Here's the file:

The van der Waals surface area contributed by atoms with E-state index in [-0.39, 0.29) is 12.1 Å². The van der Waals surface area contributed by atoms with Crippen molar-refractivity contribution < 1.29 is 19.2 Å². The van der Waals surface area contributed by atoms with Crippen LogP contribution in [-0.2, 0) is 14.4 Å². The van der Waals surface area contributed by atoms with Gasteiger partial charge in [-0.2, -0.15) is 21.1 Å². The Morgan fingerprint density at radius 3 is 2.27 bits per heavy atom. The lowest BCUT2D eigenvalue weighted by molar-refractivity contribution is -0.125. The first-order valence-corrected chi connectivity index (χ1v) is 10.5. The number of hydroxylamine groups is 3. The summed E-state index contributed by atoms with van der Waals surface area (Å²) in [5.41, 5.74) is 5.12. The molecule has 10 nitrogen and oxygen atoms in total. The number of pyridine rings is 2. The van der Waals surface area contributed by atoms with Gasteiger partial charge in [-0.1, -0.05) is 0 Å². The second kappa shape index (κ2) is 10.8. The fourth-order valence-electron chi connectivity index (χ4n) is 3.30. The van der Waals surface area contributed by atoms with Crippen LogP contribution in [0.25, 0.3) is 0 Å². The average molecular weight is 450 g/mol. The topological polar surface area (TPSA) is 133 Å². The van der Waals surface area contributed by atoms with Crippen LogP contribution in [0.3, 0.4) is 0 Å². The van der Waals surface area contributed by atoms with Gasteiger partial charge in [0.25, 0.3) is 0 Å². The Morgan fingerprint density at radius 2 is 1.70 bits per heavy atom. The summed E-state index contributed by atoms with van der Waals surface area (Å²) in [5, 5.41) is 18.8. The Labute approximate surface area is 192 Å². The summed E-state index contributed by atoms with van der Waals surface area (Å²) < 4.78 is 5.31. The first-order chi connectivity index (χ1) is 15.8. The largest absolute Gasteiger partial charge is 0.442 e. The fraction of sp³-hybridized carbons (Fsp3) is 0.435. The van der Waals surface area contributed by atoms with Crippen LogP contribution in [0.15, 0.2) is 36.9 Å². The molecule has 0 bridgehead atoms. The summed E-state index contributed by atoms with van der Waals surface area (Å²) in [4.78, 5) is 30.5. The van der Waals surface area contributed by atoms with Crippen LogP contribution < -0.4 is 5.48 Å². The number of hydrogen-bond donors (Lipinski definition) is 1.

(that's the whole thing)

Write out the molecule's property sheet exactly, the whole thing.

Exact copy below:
The van der Waals surface area contributed by atoms with E-state index in [-0.39, 0.29) is 12.1 Å². The van der Waals surface area contributed by atoms with Crippen molar-refractivity contribution < 1.29 is 19.2 Å². The van der Waals surface area contributed by atoms with Crippen LogP contribution in [-0.2, 0) is 14.4 Å². The van der Waals surface area contributed by atoms with Gasteiger partial charge in [-0.2, -0.15) is 21.1 Å². The Morgan fingerprint density at radius 3 is 2.27 bits per heavy atom. The lowest BCUT2D eigenvalue weighted by molar-refractivity contribution is -0.125. The first-order valence-corrected chi connectivity index (χ1v) is 10.5. The number of hydroxylamine groups is 3. The summed E-state index contributed by atoms with van der Waals surface area (Å²) in [5.41, 5.74) is 5.12. The molecule has 10 nitrogen and oxygen atoms in total. The number of pyridine rings is 2. The van der Waals surface area contributed by atoms with Gasteiger partial charge in [-0.1, -0.05) is 0 Å². The second kappa shape index (κ2) is 10.8. The fourth-order valence-electron chi connectivity index (χ4n) is 3.30. The van der Waals surface area contributed by atoms with Crippen LogP contribution in [0.25, 0.3) is 0 Å². The average molecular weight is 450 g/mol. The topological polar surface area (TPSA) is 133 Å². The van der Waals surface area contributed by atoms with Crippen LogP contribution in [0.3, 0.4) is 0 Å². The van der Waals surface area contributed by atoms with Gasteiger partial charge in [0.25, 0.3) is 0 Å². The Morgan fingerprint density at radius 2 is 1.70 bits per heavy atom. The summed E-state index contributed by atoms with van der Waals surface area (Å²) in [5, 5.41) is 18.8. The Labute approximate surface area is 192 Å². The summed E-state index contributed by atoms with van der Waals surface area (Å²) < 4.78 is 5.31. The first-order chi connectivity index (χ1) is 15.8. The largest absolute Gasteiger partial charge is 0.442 e. The fraction of sp³-hybridized carbons (Fsp3) is 0.435. The van der Waals surface area contributed by atoms with Crippen LogP contribution in [0.15, 0.2) is 36.9 Å². The molecule has 0 bridgehead atoms. The summed E-state index contributed by atoms with van der Waals surface area (Å²) in [4.78, 5) is 30.5. The van der Waals surface area contributed by atoms with Crippen LogP contribution < -0.4 is 5.48 Å². The number of hydrogen-bond donors (Lipinski definition) is 1.